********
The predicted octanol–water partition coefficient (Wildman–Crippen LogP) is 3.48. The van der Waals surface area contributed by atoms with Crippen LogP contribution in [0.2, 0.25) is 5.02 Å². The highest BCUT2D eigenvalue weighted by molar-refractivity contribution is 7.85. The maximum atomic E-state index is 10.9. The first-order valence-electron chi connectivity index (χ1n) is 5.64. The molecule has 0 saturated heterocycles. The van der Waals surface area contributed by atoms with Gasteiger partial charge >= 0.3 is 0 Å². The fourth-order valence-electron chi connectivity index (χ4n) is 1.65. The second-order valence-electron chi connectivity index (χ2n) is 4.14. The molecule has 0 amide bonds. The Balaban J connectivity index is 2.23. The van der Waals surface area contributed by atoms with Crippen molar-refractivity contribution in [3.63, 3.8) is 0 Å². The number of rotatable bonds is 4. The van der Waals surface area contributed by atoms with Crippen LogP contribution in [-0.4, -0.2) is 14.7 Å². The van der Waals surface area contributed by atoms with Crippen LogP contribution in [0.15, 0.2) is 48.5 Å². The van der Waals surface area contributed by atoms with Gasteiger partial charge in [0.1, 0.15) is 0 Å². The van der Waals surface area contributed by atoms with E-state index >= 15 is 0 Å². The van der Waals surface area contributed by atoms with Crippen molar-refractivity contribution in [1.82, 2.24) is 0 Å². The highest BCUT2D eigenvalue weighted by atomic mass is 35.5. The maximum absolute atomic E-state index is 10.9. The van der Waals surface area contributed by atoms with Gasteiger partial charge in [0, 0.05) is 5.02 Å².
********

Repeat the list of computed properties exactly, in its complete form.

The predicted octanol–water partition coefficient (Wildman–Crippen LogP) is 3.48. The van der Waals surface area contributed by atoms with Crippen LogP contribution in [0.2, 0.25) is 5.02 Å². The highest BCUT2D eigenvalue weighted by molar-refractivity contribution is 7.85. The maximum atomic E-state index is 10.9. The first-order valence-electron chi connectivity index (χ1n) is 5.64. The molecule has 0 saturated heterocycles. The van der Waals surface area contributed by atoms with Gasteiger partial charge >= 0.3 is 0 Å². The fourth-order valence-electron chi connectivity index (χ4n) is 1.65. The second-order valence-electron chi connectivity index (χ2n) is 4.14. The molecule has 0 amide bonds. The Balaban J connectivity index is 2.23. The van der Waals surface area contributed by atoms with Crippen molar-refractivity contribution in [3.63, 3.8) is 0 Å². The number of rotatable bonds is 4. The van der Waals surface area contributed by atoms with Crippen LogP contribution in [-0.4, -0.2) is 14.7 Å². The van der Waals surface area contributed by atoms with Crippen LogP contribution in [0.15, 0.2) is 48.5 Å². The van der Waals surface area contributed by atoms with Gasteiger partial charge in [0.1, 0.15) is 0 Å². The van der Waals surface area contributed by atoms with E-state index >= 15 is 0 Å². The van der Waals surface area contributed by atoms with Crippen molar-refractivity contribution in [1.82, 2.24) is 0 Å². The highest BCUT2D eigenvalue weighted by atomic mass is 35.5. The maximum absolute atomic E-state index is 10.9. The van der Waals surface area contributed by atoms with Gasteiger partial charge in [0, 0.05) is 5.02 Å².